Love makes men do really dumb and strange things.
This could be one of the themes to the 1963 horror film from the mind of B-Movie auteur Roger Corman.
Corman was famous for his cost-cutting measures, finding A-List talent under Hollywood’s nose and well his simplistic style of directing. All of these infamous traits are at home in “The Terror”.
Jack Nicholson stars as Lt. Andre Duvalier, a French soldier on leave from Napoleon’s army who becomes lost along the French coastline.
There he meets the very lovely Helene (Sandra Knight) who shows him a creek run off into the ocean. It is there where Andre can finally get a fresh drink of water.
Overcome by the woman’s beauty (if you see the film you can understand Andre’s obsession, the girl is quite lovely) follows Helene across the countryside until he reaches an old castle that looks overgrown and rundown. It is here that he meets the mysterious Baron Victor Von Leppe (Boris Karloff).
Helene’s mystery seems to end at the castle. Who is this woman? What is her connection to the castle and the Baron?
The movie was made on an extreme shoestring budget. And it looks it even for 1963. It also piggy backed the previous Corman picture “The Raven” based on Edgar Allen Poe’s classic story and co-starred both Nicholson and Karloff. The sets were also reused from “The Raven”. Corman was famous for reusing actors and sets because the more movies he could produce with lower the overhead the more money he could make at the box office. Corman’s business plan was flawless and genius even if his films really weren’t.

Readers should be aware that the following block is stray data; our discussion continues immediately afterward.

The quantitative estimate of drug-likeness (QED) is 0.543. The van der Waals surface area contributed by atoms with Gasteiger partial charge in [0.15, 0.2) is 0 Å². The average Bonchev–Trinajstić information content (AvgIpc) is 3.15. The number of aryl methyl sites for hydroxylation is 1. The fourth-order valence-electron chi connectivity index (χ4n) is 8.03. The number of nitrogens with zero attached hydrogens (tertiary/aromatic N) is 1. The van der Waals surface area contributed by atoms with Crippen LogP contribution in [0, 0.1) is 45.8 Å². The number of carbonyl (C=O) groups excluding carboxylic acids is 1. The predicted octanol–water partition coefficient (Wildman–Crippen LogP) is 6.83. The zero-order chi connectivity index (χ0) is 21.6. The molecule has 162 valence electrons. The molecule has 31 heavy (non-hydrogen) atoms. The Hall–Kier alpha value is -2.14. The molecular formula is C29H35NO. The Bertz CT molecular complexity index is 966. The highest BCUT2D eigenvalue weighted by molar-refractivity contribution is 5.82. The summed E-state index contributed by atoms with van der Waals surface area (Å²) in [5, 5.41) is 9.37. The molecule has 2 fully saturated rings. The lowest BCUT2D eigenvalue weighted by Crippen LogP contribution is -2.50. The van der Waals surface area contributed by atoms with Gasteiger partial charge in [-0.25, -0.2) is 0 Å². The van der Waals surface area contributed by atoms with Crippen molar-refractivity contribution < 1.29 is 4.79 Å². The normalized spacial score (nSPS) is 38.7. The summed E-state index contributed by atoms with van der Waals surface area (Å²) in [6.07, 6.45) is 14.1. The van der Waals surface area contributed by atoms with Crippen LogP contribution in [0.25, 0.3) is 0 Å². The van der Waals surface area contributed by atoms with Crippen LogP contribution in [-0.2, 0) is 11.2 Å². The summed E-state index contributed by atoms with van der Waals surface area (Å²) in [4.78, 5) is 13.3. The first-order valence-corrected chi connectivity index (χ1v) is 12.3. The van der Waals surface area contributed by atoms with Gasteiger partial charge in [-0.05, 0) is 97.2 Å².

“The Terror” was filmed three years after Nicholson starred in Corman’s “Little Shop of Horrors” and seven years before Nicholson’s big break in 1970’s “Five Easy Pieces”.
Nicholson would team up with Corman on nine separate projects.
In most of those films you will fin yourself stunned that a guy with no obvious talent or flare would become the Jack we all know and love today.
For me the two best things about this film was remembering just how cool Boris Karloff’s voice actually was and the supporting role by the great Dick Miller. Miller is one of those actors that has been around forever but can just bring so much to the smallest scene. Look him up if you get a chance. I loved his supporting role in both Gremlins films and so many other projects.
The story while interesting, especially during the film’s two twists, I found it more like Scooby Doo. You know where the monster is chasing Shaggy and Scooby and there is a corridor of many many doors. You have that except its Jack stumbling blindly searching the castle for 1/2 the movie. Boring stuff really. Where is Scooby Doo when you need him?
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2.5 out of 5
So Says the Soothsayer